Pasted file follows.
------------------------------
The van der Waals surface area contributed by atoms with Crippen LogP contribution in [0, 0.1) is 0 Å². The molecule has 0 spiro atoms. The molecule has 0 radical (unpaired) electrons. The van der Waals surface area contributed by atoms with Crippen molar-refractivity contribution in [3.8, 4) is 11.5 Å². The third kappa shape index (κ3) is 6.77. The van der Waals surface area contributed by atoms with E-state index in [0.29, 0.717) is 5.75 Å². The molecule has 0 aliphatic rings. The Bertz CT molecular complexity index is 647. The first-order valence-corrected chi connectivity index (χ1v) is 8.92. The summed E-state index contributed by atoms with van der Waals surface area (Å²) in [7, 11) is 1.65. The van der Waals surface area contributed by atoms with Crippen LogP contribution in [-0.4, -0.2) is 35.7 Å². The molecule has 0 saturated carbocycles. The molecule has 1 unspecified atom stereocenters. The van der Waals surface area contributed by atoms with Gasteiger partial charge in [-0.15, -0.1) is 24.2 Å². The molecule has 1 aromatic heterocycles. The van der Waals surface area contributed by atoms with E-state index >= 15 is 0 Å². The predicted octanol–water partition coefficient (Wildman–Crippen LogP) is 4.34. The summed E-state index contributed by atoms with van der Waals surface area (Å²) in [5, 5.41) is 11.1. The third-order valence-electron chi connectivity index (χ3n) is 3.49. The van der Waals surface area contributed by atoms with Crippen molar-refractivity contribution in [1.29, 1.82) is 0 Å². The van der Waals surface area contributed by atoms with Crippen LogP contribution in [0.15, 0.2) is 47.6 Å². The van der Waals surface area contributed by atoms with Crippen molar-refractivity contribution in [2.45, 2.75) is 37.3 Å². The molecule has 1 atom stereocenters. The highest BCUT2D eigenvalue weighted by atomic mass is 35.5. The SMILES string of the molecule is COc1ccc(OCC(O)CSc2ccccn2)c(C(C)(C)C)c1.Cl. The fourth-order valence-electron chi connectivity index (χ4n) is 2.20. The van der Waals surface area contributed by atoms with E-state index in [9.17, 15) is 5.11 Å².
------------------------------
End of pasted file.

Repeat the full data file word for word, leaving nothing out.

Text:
The van der Waals surface area contributed by atoms with Crippen LogP contribution in [0, 0.1) is 0 Å². The molecule has 0 spiro atoms. The molecule has 0 radical (unpaired) electrons. The van der Waals surface area contributed by atoms with Crippen molar-refractivity contribution in [3.8, 4) is 11.5 Å². The third kappa shape index (κ3) is 6.77. The van der Waals surface area contributed by atoms with E-state index in [0.29, 0.717) is 5.75 Å². The molecule has 0 aliphatic rings. The Bertz CT molecular complexity index is 647. The first-order valence-corrected chi connectivity index (χ1v) is 8.92. The summed E-state index contributed by atoms with van der Waals surface area (Å²) in [7, 11) is 1.65. The van der Waals surface area contributed by atoms with Crippen LogP contribution in [-0.4, -0.2) is 35.7 Å². The molecule has 0 saturated carbocycles. The molecule has 1 unspecified atom stereocenters. The van der Waals surface area contributed by atoms with Gasteiger partial charge in [-0.15, -0.1) is 24.2 Å². The molecule has 1 aromatic heterocycles. The van der Waals surface area contributed by atoms with E-state index >= 15 is 0 Å². The predicted octanol–water partition coefficient (Wildman–Crippen LogP) is 4.34. The summed E-state index contributed by atoms with van der Waals surface area (Å²) in [5, 5.41) is 11.1. The third-order valence-electron chi connectivity index (χ3n) is 3.49. The van der Waals surface area contributed by atoms with Crippen molar-refractivity contribution in [1.29, 1.82) is 0 Å². The van der Waals surface area contributed by atoms with Crippen LogP contribution in [0.15, 0.2) is 47.6 Å². The van der Waals surface area contributed by atoms with Crippen molar-refractivity contribution in [2.45, 2.75) is 37.3 Å². The molecule has 1 atom stereocenters. The highest BCUT2D eigenvalue weighted by atomic mass is 35.5. The SMILES string of the molecule is COc1ccc(OCC(O)CSc2ccccn2)c(C(C)(C)C)c1.Cl. The fourth-order valence-electron chi connectivity index (χ4n) is 2.20. The van der Waals surface area contributed by atoms with E-state index in [9.17, 15) is 5.11 Å².